In states of vascular inflammation, COX-2, iNOS, and NAD(P)H oxidase are induced in endothelial cells; these enzymes, together with 5-LO, are also expressed in inflammatory leukocytes. High-flux production of NO (from iNOS) together with superoxide anion [from NAD(P)H oxidase, COXs, LOs, and uncoupled NO synthases, among other sources] leads to the synthesis of peroxynitrite (OONO), which inhibits prostacyclin synthase, activates TP-dependent signaling, and promotes additional COX-2 activity. The COX pathways also promote NAD(P)H oxidase activation via TxA2,33 whereas 5-LO promotes NAD(P)H oxidase activation via leukotriene B460 and the cysteinyl-leukotrienes. Moreover, PGE2, the synthesis of which is enhanced by COX2-derived PGH2 owing to kinetic selectivity and compartmentalization,61 promotes platelet activation by increasing intraplatelet calcium flux and decreasing cAMP via its interaction with the platelet surface EP3 receptor.62 (For a review of the effects of NO-derived reactive nitrogen species in inflammatory states on COXs, LOs, and peroxidases, see Coffey and colleagues.63) Taken together, the net effect of these actions is to promote platelet activation, as summarized in Figure 4 (right) and Figure 5B.

We can use the models shown in Figures 4 and 5 to construct working hypotheses about the use of coxibs in the normal state and in states of vascular inflammation. Central to this model is the balance between prostacyclin (PGI2) and thromboxane A2 in normal and diseased vessels.27,64,65 The use of a coxib under normal (ie, noninflammatory) conditions would be expected to have limited effects on platelet activation in that NO production by eNOS is relatively unimpaired, and COX-1–dependent generation of prostacyclin would still be maintained. In contrast, the use of a coxib in vascular inflammatory states would lead to a decrease in antithrombotic prostacyclin made by arachidonate flux through COX-2 and would, therefore, make available more arachidonate for leukotriene synthesis. Leukotrienes, especially leukotriene B4 and the cysteinyl-leukotrienes, would increase reactive oxygen species generation by leukocytes, especially superoxide, thereby consuming antithrombotic NO through the synthesis of peroxynitrite. Peroxynitrite, in turn, would further limit prostacyclin synthesis via synthase nitration.47 Coxibs may also increase reactive oxygen species generation via uncoupling of mitochondrial oxidative phosphorylation.66 Thus, the net result of coxib action in diseased vessels is an increase in the amount of TxA2 relative to PGI2 (see Figure 4).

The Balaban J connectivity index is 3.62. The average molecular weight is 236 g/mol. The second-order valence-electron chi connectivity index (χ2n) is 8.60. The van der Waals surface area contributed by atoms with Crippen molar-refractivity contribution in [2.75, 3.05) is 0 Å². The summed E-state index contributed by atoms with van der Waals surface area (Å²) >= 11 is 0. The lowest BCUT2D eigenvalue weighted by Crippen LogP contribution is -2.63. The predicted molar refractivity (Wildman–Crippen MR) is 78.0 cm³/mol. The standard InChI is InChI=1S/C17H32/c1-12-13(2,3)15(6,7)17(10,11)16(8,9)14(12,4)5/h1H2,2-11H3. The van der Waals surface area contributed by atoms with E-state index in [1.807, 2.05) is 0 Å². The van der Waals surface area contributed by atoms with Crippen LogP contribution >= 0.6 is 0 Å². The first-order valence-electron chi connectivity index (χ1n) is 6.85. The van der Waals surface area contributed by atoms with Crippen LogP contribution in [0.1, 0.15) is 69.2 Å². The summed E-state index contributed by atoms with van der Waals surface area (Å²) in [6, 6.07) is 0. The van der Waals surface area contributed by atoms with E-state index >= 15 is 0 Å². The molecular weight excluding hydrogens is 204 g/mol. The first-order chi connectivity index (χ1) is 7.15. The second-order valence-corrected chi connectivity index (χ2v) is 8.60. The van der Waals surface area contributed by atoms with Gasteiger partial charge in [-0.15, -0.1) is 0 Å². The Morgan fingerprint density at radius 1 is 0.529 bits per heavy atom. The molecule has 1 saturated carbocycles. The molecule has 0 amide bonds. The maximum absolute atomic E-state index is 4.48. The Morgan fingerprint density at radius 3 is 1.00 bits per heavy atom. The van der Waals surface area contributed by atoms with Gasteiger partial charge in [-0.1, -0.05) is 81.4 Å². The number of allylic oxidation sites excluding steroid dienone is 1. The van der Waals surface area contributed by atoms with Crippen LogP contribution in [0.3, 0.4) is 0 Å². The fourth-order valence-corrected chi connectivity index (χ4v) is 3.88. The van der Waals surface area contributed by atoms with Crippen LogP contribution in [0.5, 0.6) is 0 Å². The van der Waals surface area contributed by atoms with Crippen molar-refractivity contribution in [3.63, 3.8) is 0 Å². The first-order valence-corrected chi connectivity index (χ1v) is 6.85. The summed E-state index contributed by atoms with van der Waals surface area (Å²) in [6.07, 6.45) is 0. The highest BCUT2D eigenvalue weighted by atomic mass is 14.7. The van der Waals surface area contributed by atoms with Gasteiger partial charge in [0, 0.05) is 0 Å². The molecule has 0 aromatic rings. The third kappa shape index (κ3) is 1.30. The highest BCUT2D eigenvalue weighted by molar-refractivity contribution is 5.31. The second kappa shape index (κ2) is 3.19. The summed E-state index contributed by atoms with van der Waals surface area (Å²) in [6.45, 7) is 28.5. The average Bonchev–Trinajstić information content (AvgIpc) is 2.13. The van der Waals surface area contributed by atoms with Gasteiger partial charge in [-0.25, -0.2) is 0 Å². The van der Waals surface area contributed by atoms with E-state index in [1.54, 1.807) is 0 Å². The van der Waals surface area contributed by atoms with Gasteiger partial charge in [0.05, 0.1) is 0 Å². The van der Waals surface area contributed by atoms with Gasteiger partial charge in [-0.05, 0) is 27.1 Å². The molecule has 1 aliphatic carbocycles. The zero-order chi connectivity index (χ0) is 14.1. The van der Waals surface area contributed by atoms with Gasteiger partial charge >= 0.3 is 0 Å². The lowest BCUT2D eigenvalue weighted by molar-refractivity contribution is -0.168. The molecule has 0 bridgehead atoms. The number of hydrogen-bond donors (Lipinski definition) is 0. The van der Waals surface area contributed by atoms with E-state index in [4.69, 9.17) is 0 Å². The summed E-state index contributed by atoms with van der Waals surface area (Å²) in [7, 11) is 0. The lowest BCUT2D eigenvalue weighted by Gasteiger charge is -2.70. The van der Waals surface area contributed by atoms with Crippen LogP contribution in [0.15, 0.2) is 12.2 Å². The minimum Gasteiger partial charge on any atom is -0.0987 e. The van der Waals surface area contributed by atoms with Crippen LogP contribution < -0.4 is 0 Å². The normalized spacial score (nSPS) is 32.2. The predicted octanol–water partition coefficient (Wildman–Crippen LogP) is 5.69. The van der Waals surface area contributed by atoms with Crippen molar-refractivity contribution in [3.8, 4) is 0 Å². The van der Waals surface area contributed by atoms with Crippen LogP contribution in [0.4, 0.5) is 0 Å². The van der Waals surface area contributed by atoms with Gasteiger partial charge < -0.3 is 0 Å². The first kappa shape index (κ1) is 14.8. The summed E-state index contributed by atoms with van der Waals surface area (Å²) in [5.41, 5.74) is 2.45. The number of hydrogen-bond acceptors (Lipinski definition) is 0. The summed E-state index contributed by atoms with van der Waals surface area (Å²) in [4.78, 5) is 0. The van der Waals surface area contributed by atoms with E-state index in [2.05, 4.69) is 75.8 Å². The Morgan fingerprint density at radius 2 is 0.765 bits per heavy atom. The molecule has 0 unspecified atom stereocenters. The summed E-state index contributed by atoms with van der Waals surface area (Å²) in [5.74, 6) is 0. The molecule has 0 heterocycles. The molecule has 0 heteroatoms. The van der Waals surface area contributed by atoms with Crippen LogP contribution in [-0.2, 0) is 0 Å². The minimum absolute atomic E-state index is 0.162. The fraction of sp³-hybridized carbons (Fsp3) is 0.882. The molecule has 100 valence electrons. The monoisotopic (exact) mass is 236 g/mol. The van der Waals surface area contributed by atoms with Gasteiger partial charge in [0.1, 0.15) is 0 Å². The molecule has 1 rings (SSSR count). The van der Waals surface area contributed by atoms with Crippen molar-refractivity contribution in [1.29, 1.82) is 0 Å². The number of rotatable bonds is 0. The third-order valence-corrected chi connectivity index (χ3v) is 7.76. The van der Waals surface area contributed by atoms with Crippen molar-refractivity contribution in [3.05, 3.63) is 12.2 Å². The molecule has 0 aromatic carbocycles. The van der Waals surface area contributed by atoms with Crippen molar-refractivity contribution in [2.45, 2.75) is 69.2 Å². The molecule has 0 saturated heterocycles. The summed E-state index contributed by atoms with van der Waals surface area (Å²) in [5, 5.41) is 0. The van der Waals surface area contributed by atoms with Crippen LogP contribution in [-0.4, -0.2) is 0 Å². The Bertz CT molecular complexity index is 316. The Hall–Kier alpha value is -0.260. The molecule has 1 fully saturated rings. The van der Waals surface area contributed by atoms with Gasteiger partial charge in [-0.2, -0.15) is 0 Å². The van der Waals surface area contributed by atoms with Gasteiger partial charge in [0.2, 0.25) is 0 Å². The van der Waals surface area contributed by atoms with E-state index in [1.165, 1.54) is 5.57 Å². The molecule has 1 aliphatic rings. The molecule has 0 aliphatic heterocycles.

In addition to the considerations at the molecular level discussed above, it should be noted that manipulation of the relative balance of COX-1 and COX-2 activity may alter important cardiorenal responses in patients.19 COX-1 and COX-2 are colocalized in the macula densa. In elderly patients or under conditions of sodium or fluid depletion, selective COX-2 inhibitors cause sodium retention and may result in edema formation.67 Administration of COX-2 inhibitors has also been associated with a reduction in glomerular filtration rate and exacerbation of hypertension.68–70 Increases in blood pressure have been proposed as a mechanism by which COX-2 inhibitors may promote an increased risk of cardiovascular events.71